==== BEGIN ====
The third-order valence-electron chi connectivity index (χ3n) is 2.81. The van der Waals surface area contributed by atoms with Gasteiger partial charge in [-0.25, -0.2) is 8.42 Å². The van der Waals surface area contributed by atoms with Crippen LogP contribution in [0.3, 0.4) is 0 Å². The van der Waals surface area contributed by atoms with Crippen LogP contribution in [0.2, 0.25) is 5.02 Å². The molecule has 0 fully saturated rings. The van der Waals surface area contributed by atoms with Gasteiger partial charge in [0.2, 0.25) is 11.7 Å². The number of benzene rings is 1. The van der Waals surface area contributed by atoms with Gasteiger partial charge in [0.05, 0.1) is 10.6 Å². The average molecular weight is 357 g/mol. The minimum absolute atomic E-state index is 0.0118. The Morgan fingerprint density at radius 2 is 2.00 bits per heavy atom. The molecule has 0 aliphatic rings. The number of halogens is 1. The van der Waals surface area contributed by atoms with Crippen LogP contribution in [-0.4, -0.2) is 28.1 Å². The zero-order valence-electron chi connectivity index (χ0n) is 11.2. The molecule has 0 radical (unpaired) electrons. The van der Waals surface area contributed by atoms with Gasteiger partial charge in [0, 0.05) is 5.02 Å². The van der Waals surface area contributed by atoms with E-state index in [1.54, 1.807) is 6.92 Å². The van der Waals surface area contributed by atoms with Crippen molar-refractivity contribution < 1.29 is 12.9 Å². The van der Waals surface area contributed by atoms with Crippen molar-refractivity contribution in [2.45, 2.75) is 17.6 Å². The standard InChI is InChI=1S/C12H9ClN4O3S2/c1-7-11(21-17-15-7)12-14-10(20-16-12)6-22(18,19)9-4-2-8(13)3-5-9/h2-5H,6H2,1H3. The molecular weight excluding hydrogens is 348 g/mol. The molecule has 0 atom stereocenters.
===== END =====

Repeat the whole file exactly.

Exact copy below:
The third-order valence-electron chi connectivity index (χ3n) is 2.81. The van der Waals surface area contributed by atoms with Gasteiger partial charge in [-0.25, -0.2) is 8.42 Å². The van der Waals surface area contributed by atoms with Crippen LogP contribution in [0.3, 0.4) is 0 Å². The van der Waals surface area contributed by atoms with Crippen LogP contribution in [0.2, 0.25) is 5.02 Å². The molecule has 0 fully saturated rings. The van der Waals surface area contributed by atoms with Gasteiger partial charge in [0.2, 0.25) is 11.7 Å². The number of benzene rings is 1. The van der Waals surface area contributed by atoms with Gasteiger partial charge in [0.05, 0.1) is 10.6 Å². The average molecular weight is 357 g/mol. The minimum absolute atomic E-state index is 0.0118. The Morgan fingerprint density at radius 2 is 2.00 bits per heavy atom. The molecule has 0 aliphatic rings. The number of halogens is 1. The van der Waals surface area contributed by atoms with Crippen LogP contribution in [-0.4, -0.2) is 28.1 Å². The zero-order valence-electron chi connectivity index (χ0n) is 11.2. The molecule has 0 radical (unpaired) electrons. The van der Waals surface area contributed by atoms with Gasteiger partial charge in [0, 0.05) is 5.02 Å². The van der Waals surface area contributed by atoms with E-state index in [1.54, 1.807) is 6.92 Å². The van der Waals surface area contributed by atoms with Crippen molar-refractivity contribution < 1.29 is 12.9 Å². The van der Waals surface area contributed by atoms with Crippen molar-refractivity contribution in [2.45, 2.75) is 17.6 Å². The standard InChI is InChI=1S/C12H9ClN4O3S2/c1-7-11(21-17-15-7)12-14-10(20-16-12)6-22(18,19)9-4-2-8(13)3-5-9/h2-5H,6H2,1H3. The molecular weight excluding hydrogens is 348 g/mol. The molecule has 0 atom stereocenters.